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2010 CES: Computer Technology Highlights E-mail
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Written by David Ramsey   
Thursday, 21 January 2010
Table of Contents: Page Index
2010 CES: Computer Technology Highlights
2010 CES: ASUS
2010 CES: EVGA
2010 CES: MSI
2010 CES: Thermaltake
Television: 3D, OLED, and 4K
iPhone cases, therapeutic robots, etc
Final Thoughts and Conclusion

2010 CES Final Thoughts

We are, we're told, recovering from a serious economic depression, and we're not out of the woods yet, with unemployment continuing to rise and retail sales down. This was in no way apparent at CES. I think this Intel booth (if a 4+ acre spread with hundreds of displays can be described as a "booth") sums up the CES perspective:


In other words, charging right along, economy be damned. Of course, Intel's net income was up over 800 percent in 2009, with record profit margins to boot, and they've just introduced so many processors that I've frankly given up trying to keep track. But the sense of optimism was pervasive, and the huge crowds (I am told that this was not the busiest CES ever. It's my first, so I have nothing to compare to except the fact that it was frequently difficult to make my way through the crush of attendees) would seem to indicate that a lot of vendors felt this way.

It looks as if 2010 will be an exciting year for computer enthusiasts. NVIDIA's Fermi GPU is the most anticipated enthusiast product, and after seeing them get kicked around the price/performance curve by ATI for the past two years, it looks as if Fermi will be all the payback an NVIDIA fanboy could ever want.

New enthusiast level motherboards and other components from the likes of ASUS, MSI, EVGA, Cooler Master, and others are raising the bar even more. While SATA 6Gb/s was disappointing (at least until new SSDs that can take advantage of the technology become available), the benefits of USB 3.0 are both real and immediate, and we at Benchmark Reviews look forward to testing the coming generation of USB 3.0 peripherals. This technology is so important that there was a separate, rather large area of the show flow devoted not to any one company, but to the technology in general:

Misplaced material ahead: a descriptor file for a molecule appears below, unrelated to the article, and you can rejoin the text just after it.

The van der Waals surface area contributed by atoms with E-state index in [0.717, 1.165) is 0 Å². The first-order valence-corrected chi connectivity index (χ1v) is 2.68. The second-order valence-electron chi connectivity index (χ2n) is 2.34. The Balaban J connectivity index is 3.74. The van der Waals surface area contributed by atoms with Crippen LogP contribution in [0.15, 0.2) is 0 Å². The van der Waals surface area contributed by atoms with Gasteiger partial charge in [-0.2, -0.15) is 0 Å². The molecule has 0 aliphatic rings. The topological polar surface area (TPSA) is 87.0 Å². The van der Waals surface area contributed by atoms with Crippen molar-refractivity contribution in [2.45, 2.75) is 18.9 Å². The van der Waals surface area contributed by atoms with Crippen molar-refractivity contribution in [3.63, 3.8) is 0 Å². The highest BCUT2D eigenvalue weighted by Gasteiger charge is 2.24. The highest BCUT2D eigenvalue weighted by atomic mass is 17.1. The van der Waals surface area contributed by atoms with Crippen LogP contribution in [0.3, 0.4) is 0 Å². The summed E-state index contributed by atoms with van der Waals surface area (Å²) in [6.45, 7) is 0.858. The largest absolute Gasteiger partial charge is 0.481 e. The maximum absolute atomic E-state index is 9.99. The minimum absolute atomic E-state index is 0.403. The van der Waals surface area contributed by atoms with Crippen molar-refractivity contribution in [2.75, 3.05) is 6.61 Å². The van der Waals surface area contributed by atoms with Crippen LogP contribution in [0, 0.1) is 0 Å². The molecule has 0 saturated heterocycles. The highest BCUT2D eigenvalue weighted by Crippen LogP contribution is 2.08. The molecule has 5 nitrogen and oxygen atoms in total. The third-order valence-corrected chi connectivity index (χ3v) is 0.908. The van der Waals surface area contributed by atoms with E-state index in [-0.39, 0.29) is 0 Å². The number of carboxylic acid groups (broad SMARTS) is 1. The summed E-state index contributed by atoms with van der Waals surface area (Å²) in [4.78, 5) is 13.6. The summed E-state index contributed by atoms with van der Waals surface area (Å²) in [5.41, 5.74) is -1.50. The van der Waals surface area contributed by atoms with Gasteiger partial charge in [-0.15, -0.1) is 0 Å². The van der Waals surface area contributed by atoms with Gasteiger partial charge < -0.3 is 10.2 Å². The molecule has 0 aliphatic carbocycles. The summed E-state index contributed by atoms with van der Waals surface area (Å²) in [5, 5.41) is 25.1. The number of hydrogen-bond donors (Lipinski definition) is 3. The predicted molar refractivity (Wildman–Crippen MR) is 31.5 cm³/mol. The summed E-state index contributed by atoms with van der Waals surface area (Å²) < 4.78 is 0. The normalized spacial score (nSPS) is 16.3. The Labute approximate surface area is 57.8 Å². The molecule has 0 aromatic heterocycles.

Technology Highlights Conclusion

As I mentioned in the introduction, this was my first time attending the Consumer Electronics Show. Despite its name, it's not for consumers per se, and so the focus and feel of the show are quite different from a show like, say, MacWorld. What struck me about CES is that it's an indicator of trends: you can tell what "the industry" thinks will be important in the coming year by walking the aisles, attending the press briefings, and schmoozing at the parties and company hospitality suites. As far as the personal computer industry goes, here are the trends that made an impression on me:

Everybody's introducing H55/H57-based boards, but the price/performance ratio doesn't seem to be much better than existing integrated-video products. Some of the Clarksdale/Arrandale processors do seem to have a lot of overclocking headroom, but systems at this level are rarely overclocked.

The P55 chipset is the mainstream enthusiast user's platform of choice. There seems very little reason for most people to spend the extra money on an X58-based platform.

SATA 6Gb/s may be important some day, but it's not yet. USB 3.0, on the other hand, is important and useful right now.

Despite flash memory prices that are actually creeping upwards, SSDs - in the form of 2.5" disk replacements, PCI-E add-in cards, and even USB 3.0 keys - were everywhere. Many manufacturers are introducing smaller, less-expensive "boot drives" to give consumers a less expensive way to experience the performance benefits of SSDs.

And, of course, the slew of new and expensive consumer items like 3D televisions indicates "the industry" thinks that consumer spending's going to trend upwards this year. We'll see.

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